Ericsson, TeliaSonera launch ‘commercial’ LTE site

Ericsson has sought to underline its ‘4G’ supplier credentials with the launch in Stockholm of what it says is a ‘commercial’ LTE site. Rolled out in partnership with TeliaSonera, the site is not strictly commercial, since there are no paying customers on it, but it will form part of the Nordic carrier’s commercial LTE network in Sweden’s capital city, which is scheduled to go live in 2010.

The Swedish kit maker does not say how many bases stations have been deployed in the site, nor does it reveal the peak downlink and uplink speeds that the network can deliver. But Ericsson is obviously keen to emphasise that LTE is moving off the drawing board and that the Stockholm-headquartered supplier is at the vanguard of deployment.

“The unveiling of this site shows that LTE is no longer the story of the future; it is the story of today,” said Ulf Ewaldsson, vice president and head of product area radio at Ericsson.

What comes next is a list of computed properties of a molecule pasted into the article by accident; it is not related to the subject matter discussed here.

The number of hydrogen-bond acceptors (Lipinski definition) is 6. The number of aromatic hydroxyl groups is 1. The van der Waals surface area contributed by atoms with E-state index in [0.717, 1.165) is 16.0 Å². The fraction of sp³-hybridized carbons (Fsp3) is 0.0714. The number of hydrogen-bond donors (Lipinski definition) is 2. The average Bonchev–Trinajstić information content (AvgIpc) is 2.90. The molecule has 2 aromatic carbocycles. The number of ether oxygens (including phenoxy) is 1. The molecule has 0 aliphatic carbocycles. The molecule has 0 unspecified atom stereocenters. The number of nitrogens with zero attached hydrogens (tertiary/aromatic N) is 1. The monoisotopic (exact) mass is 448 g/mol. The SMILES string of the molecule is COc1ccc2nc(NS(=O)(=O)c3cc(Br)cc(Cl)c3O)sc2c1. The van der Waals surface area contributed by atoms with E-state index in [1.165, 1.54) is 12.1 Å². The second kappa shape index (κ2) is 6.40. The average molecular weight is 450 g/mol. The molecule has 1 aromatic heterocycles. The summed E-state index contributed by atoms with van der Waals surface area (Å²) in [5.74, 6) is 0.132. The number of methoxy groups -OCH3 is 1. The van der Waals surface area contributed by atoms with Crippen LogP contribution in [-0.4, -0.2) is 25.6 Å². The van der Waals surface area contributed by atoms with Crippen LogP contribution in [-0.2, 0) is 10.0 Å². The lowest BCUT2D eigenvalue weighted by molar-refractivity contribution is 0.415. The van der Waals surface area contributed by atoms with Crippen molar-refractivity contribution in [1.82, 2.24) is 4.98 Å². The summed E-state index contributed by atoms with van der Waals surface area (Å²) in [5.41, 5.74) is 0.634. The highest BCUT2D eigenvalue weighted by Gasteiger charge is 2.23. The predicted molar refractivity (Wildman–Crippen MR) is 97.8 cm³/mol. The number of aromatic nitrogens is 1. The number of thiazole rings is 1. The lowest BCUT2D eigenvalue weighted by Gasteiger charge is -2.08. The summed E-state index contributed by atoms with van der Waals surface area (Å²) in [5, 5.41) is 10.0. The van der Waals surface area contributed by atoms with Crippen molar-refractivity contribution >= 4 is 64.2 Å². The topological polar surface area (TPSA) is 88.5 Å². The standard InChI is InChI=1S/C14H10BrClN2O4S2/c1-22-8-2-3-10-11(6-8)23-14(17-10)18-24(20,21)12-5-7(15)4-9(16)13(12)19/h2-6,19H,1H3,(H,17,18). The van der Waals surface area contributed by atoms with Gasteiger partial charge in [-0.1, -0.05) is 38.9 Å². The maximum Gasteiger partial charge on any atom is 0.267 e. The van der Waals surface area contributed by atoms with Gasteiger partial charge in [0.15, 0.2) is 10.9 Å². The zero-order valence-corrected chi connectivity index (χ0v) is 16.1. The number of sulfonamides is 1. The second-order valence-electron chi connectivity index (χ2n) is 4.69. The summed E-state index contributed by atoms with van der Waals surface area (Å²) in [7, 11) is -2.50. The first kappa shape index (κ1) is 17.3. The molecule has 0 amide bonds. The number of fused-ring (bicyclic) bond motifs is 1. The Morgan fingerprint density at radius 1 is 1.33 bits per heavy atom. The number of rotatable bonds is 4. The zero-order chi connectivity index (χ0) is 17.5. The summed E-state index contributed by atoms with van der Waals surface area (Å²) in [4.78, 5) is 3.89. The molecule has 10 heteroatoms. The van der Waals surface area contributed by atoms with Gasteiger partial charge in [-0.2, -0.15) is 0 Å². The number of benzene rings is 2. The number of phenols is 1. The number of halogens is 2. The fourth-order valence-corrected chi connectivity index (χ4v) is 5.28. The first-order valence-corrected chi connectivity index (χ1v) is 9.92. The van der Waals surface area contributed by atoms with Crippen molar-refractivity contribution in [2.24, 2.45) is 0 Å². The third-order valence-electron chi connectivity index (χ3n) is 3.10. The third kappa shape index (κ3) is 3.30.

Ericsson, along with Alcatel-Lucent, has also been selected by Verizon for LTE deployment. The US wireless giant says it aims to roll out commercial LTE services in 20 to 30 US markets next year.

Although Ericsson is putting its weight behind LTE for so-called next-generation mobile networks, it is also heavily touting HSPA and HSPA+ upgrades to mobile operators’ existing 3G networks.

“Later this summer we will see the first commercial HSPA+ networks using MIMO supporting 28Mbps, and that will be followed quickly by the first networks supporting 42Mbps, using multi-carrier as described in Release 8 of 3GPP,” Hans Beijner, a product portfolio manager at Ericsson, told “Next year we will see further enhancements to HSPA, utilising multi-carrier with MIMO and 64QAM modulation, which enables bit-rates of 84Mbps. This is part of Release 9 but further enhancements will come in Release 10 where it will be possible to use MIMO and 64QAM on four carriers, which will enable [peak] downlink bit-rates of 168Mbps.”

But 3GPP operators will have to think very carefully whether or not they want (or need) to go the full HSPA+ hog or just simply wait until LTE arrives. HSPA+, using MIMO, requires additional base station hardware in the shape of antennas, which means extra capex. That could upset the business case for near- to mid-term HSPA+ deployment.

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